“Throughout the Novel the Boundaries Between Good and Evil Are Continuously Blurred, Leaving the Reader with Moral Uncertainty.” How Far Do You Agree with This View of the Novel? (40 Marks)

Good versus evil is a very prominent and important theme in the novel, Frankenstein, and Mary Shelley presents good and evil in a way to show the readers that it is not always easy to determine who is good and who is bad. On the surface, it may be that the Monster is evil and Victor is good, however throughout the course of the novel, we discover that this may be reversed for both characters. Also, we see how similar Victor and the Monster really are.
In the beginning of the novel, Victor seems to be a good and loving person and all he wants to do is increase his knowledge and find something new. Even when he wants to create the Monster, his reasoning seems to be justifiable. He says “I thought if I could bestow animation upon lifeless matter, I might in process of time renew life where death had apparently devoted the body to corruption”. However, as we read on we begin to doubt that his intentions are as pure as he made it out to be. His mother dies a week before he goes to university in Ingolstadt, and Victor’s father tells him “I know that while you are pleased with yourself you will think of us with affection, and we shall hear regularly from you. You must pardon me if I regard any interruption in your correspondence as a proof that your other duties are equally neglected.” During the process of creating the Monster, the reader sees a different side to Victor. For instance, the loving and caring person Victor we know isolates himself from his family and immerses himself in the project he has set for himself.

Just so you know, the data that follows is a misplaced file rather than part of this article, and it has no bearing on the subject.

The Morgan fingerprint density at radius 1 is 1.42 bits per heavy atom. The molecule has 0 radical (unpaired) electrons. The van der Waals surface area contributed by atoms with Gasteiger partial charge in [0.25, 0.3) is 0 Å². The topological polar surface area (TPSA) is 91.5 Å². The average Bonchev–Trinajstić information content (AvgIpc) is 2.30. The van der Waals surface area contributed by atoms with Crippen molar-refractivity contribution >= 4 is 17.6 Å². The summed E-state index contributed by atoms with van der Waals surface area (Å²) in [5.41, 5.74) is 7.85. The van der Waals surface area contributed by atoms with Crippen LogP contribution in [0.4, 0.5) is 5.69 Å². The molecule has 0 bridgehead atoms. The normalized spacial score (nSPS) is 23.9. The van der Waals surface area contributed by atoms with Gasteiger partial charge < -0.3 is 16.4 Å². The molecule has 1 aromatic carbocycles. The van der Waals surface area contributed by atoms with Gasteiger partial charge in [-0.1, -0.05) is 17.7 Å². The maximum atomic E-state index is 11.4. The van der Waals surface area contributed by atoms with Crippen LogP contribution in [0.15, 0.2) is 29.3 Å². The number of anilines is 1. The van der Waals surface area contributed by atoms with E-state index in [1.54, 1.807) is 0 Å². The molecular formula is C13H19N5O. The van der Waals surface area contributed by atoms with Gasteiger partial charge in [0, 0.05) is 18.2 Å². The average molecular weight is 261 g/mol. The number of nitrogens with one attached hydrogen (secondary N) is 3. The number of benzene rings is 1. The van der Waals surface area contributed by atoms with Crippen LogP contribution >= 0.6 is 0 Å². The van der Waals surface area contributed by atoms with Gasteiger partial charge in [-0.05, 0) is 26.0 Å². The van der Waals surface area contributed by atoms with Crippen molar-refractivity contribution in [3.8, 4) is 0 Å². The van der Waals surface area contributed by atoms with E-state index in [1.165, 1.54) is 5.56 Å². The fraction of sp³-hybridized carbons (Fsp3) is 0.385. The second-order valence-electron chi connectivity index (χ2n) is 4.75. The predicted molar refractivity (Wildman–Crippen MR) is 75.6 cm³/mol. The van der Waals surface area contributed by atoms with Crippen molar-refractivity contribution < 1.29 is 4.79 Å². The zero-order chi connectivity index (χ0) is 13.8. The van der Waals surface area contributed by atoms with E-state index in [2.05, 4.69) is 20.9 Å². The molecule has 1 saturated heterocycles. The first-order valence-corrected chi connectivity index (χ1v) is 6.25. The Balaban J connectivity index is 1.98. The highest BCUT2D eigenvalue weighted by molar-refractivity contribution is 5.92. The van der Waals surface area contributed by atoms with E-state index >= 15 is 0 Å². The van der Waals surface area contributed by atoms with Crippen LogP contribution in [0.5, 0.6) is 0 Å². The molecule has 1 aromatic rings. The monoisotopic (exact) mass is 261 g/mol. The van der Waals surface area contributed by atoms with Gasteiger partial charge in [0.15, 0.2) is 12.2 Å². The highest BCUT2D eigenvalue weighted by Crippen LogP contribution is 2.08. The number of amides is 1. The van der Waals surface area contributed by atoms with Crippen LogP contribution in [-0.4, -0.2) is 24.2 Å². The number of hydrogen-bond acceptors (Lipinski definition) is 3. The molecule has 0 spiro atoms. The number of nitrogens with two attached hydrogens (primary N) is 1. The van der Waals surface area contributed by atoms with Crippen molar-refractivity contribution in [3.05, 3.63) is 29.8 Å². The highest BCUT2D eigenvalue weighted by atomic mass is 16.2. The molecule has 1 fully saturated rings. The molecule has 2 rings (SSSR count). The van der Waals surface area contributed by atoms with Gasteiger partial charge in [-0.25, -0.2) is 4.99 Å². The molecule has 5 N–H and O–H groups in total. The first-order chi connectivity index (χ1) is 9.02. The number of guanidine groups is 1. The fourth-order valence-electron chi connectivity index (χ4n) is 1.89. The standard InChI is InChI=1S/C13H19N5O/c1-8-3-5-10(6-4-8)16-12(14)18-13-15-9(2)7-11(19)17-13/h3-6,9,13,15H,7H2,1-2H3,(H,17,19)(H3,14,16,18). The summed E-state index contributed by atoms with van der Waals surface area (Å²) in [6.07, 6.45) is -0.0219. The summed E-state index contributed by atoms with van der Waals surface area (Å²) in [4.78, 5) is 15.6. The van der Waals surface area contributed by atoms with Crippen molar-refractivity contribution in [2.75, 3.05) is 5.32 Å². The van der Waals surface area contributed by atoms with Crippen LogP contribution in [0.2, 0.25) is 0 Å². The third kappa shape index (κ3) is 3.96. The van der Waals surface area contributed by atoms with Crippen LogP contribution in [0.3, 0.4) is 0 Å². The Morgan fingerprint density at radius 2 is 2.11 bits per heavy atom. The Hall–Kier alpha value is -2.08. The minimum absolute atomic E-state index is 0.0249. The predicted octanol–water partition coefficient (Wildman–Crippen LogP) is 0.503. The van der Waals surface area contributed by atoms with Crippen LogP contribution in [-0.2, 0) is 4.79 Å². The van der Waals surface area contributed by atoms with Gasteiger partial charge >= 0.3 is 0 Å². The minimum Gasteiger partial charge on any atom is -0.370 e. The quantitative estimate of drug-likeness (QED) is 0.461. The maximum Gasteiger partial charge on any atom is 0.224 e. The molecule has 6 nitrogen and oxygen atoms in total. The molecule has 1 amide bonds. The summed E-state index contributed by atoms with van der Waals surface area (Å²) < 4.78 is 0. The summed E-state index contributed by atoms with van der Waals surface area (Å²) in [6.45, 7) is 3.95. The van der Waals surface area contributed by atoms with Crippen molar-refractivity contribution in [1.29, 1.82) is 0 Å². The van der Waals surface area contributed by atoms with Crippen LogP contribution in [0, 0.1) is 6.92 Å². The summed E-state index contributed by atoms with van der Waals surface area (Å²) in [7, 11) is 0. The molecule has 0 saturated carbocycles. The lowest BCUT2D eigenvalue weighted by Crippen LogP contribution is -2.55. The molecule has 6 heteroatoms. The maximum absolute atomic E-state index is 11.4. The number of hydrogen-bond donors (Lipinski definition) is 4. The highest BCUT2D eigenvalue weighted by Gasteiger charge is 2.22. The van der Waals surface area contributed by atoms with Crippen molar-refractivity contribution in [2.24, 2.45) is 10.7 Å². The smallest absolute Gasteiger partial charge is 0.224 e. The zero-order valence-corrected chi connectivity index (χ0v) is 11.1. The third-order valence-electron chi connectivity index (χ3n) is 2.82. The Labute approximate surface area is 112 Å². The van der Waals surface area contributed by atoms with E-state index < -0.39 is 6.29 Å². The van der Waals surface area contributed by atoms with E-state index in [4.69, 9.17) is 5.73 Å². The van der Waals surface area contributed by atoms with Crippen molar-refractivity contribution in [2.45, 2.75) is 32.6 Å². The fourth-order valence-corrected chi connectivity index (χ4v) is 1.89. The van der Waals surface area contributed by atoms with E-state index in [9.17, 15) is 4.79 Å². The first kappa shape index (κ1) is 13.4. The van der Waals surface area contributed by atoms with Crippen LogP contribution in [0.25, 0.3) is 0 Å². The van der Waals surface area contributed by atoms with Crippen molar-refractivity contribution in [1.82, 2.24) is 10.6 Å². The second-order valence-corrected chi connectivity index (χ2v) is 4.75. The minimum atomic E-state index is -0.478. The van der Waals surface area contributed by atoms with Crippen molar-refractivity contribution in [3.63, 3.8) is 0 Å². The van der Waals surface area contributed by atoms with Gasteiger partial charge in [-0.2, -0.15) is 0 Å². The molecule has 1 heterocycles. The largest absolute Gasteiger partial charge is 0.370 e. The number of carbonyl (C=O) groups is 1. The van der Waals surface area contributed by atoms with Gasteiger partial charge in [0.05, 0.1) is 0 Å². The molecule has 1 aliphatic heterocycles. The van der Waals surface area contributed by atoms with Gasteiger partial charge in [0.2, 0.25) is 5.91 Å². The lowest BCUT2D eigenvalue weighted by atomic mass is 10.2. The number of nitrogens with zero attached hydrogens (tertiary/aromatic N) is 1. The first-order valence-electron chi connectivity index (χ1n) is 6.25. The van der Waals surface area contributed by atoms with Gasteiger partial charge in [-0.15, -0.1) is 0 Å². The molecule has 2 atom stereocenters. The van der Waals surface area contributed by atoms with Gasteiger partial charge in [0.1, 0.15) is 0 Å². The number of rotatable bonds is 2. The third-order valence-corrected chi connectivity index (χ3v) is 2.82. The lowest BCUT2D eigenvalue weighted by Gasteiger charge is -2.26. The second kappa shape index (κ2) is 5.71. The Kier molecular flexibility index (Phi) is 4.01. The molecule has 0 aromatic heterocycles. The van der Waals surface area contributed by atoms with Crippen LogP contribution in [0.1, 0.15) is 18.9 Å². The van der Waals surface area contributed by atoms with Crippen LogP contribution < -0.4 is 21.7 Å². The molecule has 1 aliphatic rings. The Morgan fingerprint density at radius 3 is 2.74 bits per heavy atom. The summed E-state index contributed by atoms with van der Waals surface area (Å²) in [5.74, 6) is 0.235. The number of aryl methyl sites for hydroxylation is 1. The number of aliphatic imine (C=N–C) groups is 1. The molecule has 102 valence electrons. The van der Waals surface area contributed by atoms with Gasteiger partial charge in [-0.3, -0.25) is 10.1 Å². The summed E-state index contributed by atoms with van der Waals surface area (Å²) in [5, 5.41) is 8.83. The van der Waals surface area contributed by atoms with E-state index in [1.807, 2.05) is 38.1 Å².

Another example of where the reader sees how Victor’s character has changed is when the Monster kills his brother, William. The blame falls on Justine, who is a pure and innocent girl that lives in the Frankenstein household as Alphonse and Elizabeth’s adopted daughter. Victor knows very well who killed William and knows that Justine is innocent, but he does not speak up and tell the truth. As a result of Victor’s selfishness, Justine suffers because...